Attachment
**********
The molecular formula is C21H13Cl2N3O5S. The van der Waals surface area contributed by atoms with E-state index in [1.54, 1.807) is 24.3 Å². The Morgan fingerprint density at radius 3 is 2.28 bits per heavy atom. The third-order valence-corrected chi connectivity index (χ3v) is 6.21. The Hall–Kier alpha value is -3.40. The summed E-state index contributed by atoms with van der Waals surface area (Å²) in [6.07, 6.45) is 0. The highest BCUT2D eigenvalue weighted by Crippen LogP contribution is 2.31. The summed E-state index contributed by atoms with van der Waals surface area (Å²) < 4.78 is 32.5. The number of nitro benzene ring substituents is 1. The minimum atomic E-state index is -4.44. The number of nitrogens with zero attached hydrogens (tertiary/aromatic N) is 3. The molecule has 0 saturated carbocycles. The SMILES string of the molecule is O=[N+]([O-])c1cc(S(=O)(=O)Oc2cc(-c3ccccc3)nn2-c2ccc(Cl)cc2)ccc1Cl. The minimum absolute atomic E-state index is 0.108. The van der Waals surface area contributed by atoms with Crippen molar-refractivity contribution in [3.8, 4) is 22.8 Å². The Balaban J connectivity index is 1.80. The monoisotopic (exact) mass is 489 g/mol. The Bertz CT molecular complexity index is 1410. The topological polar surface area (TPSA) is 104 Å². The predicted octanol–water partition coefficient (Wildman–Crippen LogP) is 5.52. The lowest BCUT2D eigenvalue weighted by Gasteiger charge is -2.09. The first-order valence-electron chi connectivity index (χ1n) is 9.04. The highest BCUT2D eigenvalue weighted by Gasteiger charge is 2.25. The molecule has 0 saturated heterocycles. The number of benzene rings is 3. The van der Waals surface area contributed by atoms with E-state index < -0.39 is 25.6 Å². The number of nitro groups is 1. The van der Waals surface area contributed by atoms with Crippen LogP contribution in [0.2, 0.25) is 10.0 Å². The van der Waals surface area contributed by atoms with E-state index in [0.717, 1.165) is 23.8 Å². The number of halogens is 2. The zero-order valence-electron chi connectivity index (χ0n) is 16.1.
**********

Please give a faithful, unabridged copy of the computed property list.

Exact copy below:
The molecular formula is C21H13Cl2N3O5S. The van der Waals surface area contributed by atoms with E-state index in [1.54, 1.807) is 24.3 Å². The Morgan fingerprint density at radius 3 is 2.28 bits per heavy atom. The third-order valence-corrected chi connectivity index (χ3v) is 6.21. The Hall–Kier alpha value is -3.40. The summed E-state index contributed by atoms with van der Waals surface area (Å²) in [6.07, 6.45) is 0. The highest BCUT2D eigenvalue weighted by Crippen LogP contribution is 2.31. The summed E-state index contributed by atoms with van der Waals surface area (Å²) < 4.78 is 32.5. The number of nitro benzene ring substituents is 1. The minimum atomic E-state index is -4.44. The number of nitrogens with zero attached hydrogens (tertiary/aromatic N) is 3. The molecule has 0 saturated carbocycles. The SMILES string of the molecule is O=[N+]([O-])c1cc(S(=O)(=O)Oc2cc(-c3ccccc3)nn2-c2ccc(Cl)cc2)ccc1Cl. The minimum absolute atomic E-state index is 0.108. The van der Waals surface area contributed by atoms with Crippen molar-refractivity contribution in [3.8, 4) is 22.8 Å². The Balaban J connectivity index is 1.80. The monoisotopic (exact) mass is 489 g/mol. The Bertz CT molecular complexity index is 1410. The topological polar surface area (TPSA) is 104 Å². The predicted octanol–water partition coefficient (Wildman–Crippen LogP) is 5.52. The lowest BCUT2D eigenvalue weighted by Gasteiger charge is -2.09. The first-order valence-electron chi connectivity index (χ1n) is 9.04. The highest BCUT2D eigenvalue weighted by Gasteiger charge is 2.25. The molecule has 0 saturated heterocycles. The number of benzene rings is 3. The van der Waals surface area contributed by atoms with E-state index < -0.39 is 25.6 Å². The number of nitro groups is 1. The van der Waals surface area contributed by atoms with Crippen LogP contribution in [0.2, 0.25) is 10.0 Å². The van der Waals surface area contributed by atoms with E-state index in [0.717, 1.165) is 23.8 Å². The number of halogens is 2. The zero-order valence-electron chi connectivity index (χ0n) is 16.1.